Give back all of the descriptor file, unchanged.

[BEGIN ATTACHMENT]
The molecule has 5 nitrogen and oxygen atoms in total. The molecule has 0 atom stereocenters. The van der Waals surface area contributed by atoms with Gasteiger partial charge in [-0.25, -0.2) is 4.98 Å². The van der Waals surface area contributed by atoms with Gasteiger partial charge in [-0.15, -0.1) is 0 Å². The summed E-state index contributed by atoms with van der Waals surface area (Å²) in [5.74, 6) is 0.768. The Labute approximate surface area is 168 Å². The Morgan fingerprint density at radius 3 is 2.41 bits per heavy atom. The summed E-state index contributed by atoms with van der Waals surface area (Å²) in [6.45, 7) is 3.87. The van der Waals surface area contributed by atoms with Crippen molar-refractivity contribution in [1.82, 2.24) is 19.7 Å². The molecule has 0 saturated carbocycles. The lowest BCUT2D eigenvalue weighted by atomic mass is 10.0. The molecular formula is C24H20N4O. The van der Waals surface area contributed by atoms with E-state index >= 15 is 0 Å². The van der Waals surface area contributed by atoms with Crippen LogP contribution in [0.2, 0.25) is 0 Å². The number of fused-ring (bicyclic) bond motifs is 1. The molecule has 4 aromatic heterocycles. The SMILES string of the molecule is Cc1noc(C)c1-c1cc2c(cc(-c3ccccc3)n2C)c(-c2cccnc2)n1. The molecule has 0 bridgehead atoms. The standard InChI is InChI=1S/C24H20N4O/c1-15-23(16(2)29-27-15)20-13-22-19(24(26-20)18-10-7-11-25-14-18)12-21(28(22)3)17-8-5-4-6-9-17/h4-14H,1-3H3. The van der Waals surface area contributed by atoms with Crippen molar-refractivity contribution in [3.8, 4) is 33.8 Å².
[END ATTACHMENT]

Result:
The molecule has 5 nitrogen and oxygen atoms in total. The molecule has 0 atom stereocenters. The van der Waals surface area contributed by atoms with Gasteiger partial charge in [-0.25, -0.2) is 4.98 Å². The van der Waals surface area contributed by atoms with Gasteiger partial charge in [-0.15, -0.1) is 0 Å². The summed E-state index contributed by atoms with van der Waals surface area (Å²) in [5.74, 6) is 0.768. The Labute approximate surface area is 168 Å². The Morgan fingerprint density at radius 3 is 2.41 bits per heavy atom. The summed E-state index contributed by atoms with van der Waals surface area (Å²) in [6.45, 7) is 3.87. The van der Waals surface area contributed by atoms with Crippen molar-refractivity contribution in [1.82, 2.24) is 19.7 Å². The molecule has 0 saturated carbocycles. The lowest BCUT2D eigenvalue weighted by atomic mass is 10.0. The molecular formula is C24H20N4O. The van der Waals surface area contributed by atoms with E-state index >= 15 is 0 Å². The van der Waals surface area contributed by atoms with Crippen LogP contribution in [0.2, 0.25) is 0 Å². The number of fused-ring (bicyclic) bond motifs is 1. The molecule has 4 aromatic heterocycles. The SMILES string of the molecule is Cc1noc(C)c1-c1cc2c(cc(-c3ccccc3)n2C)c(-c2cccnc2)n1. The molecule has 0 bridgehead atoms. The standard InChI is InChI=1S/C24H20N4O/c1-15-23(16(2)29-27-15)20-13-22-19(24(26-20)18-10-7-11-25-14-18)12-21(28(22)3)17-8-5-4-6-9-17/h4-14H,1-3H3. The van der Waals surface area contributed by atoms with Crippen molar-refractivity contribution in [3.8, 4) is 33.8 Å².